The new data that registered with me is actually preliminary to everything I just recounted: before the Apostles witnessed this, they had climbed a mountain! Traditionally, Mt. Tabor, pictured here, has been identified as the spot. (That little white dot at the top is a church, if that gives a better idea of the size.) I'm thinking that they had to exert themselves a bit to "get into position" for the Transfiguration.
And that got me thinking some about the energy we have to exert in our own lives. To make progress as Christians we have to work. God may have given us a new nature, but that doesn't mean its "second nature" yet.
Seriously though, think about your day so far. How many things can you think of that make you say, "Lord, I shouldn't have said that," or "I wish I'd done that?" I can sure think of a few. There's no reason to get disheartened though. When the Apostles were climbing that mountain they had to exert themselves...but Jesus was right there alongside them. The Lord was exerting Himself, as they were exerting themselves. And the same is true for us. We have to do the work, we have to make an honest, concentrated effort; but Jesus is right there alongside us - and thanks to His resurrection and ascension, in us - working to get us to that next level. Without Him its impossible; but with Him, there are no limits.
This is what the Church is talking about when it says that final salvation is the result of Faith and Works. We become the kind of creatures that can exist in Heaven because we've actively cooperated with God's activity within and through us. Maybe it's not appropriate to talk about Faith and Works as two separate activities; it's really one fluid movement, beginning in God. I may start using the term "faithwork" to describe it. Check out how the Apostle Paul spoke of it: "...work out your own salvation with fear and trembling; for God is at work in you, both to will and to work for his good pleasure” (Philippians 2:12-13). It's 100% God and, because of Grace and the Gift of the Holy Spirit, 100% us too!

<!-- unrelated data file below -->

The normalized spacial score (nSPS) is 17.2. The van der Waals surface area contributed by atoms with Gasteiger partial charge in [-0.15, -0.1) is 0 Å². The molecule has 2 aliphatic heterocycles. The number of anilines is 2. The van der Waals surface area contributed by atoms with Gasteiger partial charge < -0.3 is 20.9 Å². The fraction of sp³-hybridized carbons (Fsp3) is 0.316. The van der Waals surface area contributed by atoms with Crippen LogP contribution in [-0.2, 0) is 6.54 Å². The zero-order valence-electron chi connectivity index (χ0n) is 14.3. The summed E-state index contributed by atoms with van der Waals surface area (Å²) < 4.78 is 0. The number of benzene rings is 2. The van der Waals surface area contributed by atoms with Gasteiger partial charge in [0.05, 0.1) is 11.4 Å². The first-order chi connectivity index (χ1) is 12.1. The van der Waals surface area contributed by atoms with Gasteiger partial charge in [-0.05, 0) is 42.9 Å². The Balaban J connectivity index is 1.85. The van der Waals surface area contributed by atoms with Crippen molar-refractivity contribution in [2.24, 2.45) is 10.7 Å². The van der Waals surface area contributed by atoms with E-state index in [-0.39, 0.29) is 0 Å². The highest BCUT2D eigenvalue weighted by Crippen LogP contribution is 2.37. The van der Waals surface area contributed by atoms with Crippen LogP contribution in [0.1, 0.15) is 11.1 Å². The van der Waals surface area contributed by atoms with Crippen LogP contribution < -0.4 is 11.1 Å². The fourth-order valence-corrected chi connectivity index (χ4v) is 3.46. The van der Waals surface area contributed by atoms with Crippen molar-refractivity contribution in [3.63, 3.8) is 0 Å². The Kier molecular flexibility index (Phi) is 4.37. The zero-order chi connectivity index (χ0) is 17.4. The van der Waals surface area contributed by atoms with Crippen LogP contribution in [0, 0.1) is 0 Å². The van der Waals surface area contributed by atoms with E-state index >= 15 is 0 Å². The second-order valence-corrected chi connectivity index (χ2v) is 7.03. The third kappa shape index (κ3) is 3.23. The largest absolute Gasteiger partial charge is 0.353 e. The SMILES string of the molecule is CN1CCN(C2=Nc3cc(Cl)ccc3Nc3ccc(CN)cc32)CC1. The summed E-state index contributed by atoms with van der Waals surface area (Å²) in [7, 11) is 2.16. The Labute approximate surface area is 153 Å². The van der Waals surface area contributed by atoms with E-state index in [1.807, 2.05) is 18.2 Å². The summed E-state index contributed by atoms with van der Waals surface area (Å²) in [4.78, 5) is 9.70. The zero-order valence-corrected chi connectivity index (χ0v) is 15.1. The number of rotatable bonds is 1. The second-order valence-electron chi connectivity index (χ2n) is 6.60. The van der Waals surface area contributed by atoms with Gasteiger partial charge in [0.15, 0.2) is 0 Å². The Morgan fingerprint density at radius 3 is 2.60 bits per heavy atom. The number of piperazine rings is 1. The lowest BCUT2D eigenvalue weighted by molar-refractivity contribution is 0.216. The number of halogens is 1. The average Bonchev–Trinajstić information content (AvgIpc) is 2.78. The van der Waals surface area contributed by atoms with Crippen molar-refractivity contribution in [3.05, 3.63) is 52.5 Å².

And like the Apostles, embracing Jesus' desire to get us to the "top of the mountain," leads to incredible realities. Like them, we get to pray alongside Jesus. And because of that, our prayer will change, will become more mature, will focus upon God's will instead of ours. We get to hear Moses (the Law) and Elijah (the Prophets) of the Old Covenant speaking to us as we study Scripture. Divine Light enables us to see things about ourselves and our situation that would have been impossible before.
And this pattern will be repeated again and again in our lives, as Jesus challenges us to follow Him from one peak to the next - until we're as high as we can possibly go. (They don't call it "Mount Zion, the heavenly Jerusalem" for nothing [Hebrews 12:22].)